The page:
E3 isn’t built for people like me, but perhaps it never was. It’s designed to sell the big games, when increasingly I play the small ones. Then it deliberately picks the loud bits of those big games, when I prefer the quiet.
I’ve never felt such a strong disconnect with the show. I think that it’s because it no longer reflects the way I feel about games, or the way I play them.
We’re at the tail-end of a console cycle that has effectively prolapsed. The magical boxes in our living room have been stretched longer than is natural. From this, I can understand why we’re being so roughly treated with constant sequels and existing franchises being reskinned with Uncharted. Gaming isn’t broken (well, not super broken at least) so no-one in a suit will run in to fix it.
Even those diamonds in the rough revealed at the E3 conferences, the Watch Dogs of this world, will likely be dual releases on this generation and the consoles-to-be. We are waiting for the electronic entertainment Godot, so Sony and Microsoft are having to come up with ever more different (if somehow familiar) ways of explaining how their shoes are too tight.
While they surge relentlessly onwards, however, I’m left feeling unconvinced that they’re shilling the way I’ve started to feel about games. I’m a sucker for a blockbuster, for sure, and I’m willing to strap myself to my chosen entertainment machine too. My mouth sits agape on the Call of Duty DLC conveyor belt, for example, doing tongues with a mechanised Bobby Kotick Bertha.
My everyday gaming joys, however, increasingly come from new things. It’s an iPhone game with a hook so simple and music so hypnotic that I can’t put it down. It’s finding myself on a Minecraft server where a friend’s creation blows my mind. It’s piling rude words into Scribblenauts, sending cartoon spacemen into the black beyond in Epic Astro Story and powering myself up the leagues in New Star Soccer.
Every day I can wake up and (although normally I will just lie there and swear to myself for a while) I can expect to have a gaming epiphany out of nowhere during the course of the day. I don’t have to wait until Q4, and I can often download it for free. My gaming life is what the French would call a sequence of ‘little deaths’, you see. I’m a permanent customer of Christian Donlan’s proverbial gaming sweet shop.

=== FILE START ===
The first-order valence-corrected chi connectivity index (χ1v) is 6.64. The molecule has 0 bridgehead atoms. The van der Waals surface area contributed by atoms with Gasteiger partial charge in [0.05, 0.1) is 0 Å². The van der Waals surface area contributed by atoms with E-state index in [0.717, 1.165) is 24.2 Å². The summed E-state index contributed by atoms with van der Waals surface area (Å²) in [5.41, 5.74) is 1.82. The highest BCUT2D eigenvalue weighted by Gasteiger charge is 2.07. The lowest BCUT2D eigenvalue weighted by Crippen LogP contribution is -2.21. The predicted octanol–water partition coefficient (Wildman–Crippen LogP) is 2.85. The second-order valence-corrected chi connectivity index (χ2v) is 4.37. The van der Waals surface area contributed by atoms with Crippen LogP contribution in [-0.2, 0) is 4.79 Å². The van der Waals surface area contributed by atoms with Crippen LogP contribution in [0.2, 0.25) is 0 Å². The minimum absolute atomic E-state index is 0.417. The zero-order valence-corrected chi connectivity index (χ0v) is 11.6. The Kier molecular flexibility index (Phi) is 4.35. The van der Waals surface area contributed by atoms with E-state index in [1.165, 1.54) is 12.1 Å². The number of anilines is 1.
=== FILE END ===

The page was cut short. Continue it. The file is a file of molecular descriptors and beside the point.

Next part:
So what about us, E3? What are you going to do about the people you’re leaving behind? Yes, your publishers and platform-holders often do wonders with smaller and more intricate download games but their conspicuous absence from the fanfare and the bluster of E3, replaced with the cementing of existing franchises as DLC platforms, shows that you don’t quite understand.
I recognise that you need to go in with the big-hitters. I understand that your audience doesn’t know what’s best for them, and that you clearly do. I also know where the money is, and the best ways for you to leech it out of people. We’re agreed on all that stuff. It’s okay: I understand what manner of beast you have become.
It’s just that this cannot go on forever. You are making your audience cynical and jaded, because you have shown yourself as cynical and jaded. Where’s the joy? Where’s the last time anyone said that simple word ‘fun’ in one of your publisher’s meetings? Or could no-one hear it because a fifty year old marketing executive with a tie wrapped around his head like Rambo kept on shouting the word ‘visceral’ at a whiteboard?
I am falling away from the way that E3 expects me to consume games. In one year’s time I’ll no doubt be reinvigorated by new technology, but I will still have fallen further. In two years time I’m expecting that my gaming experience will be like the close of 2001: A Space Odyssey – finding a new beginning as a giant gameplay foetus floating around Planet Earth and not giving two shits about what has gone before, or what is going on beneath me.
Stop the rot please, and watch the following promotional video. It’s not me doing the asking, it’s Michael Jackson.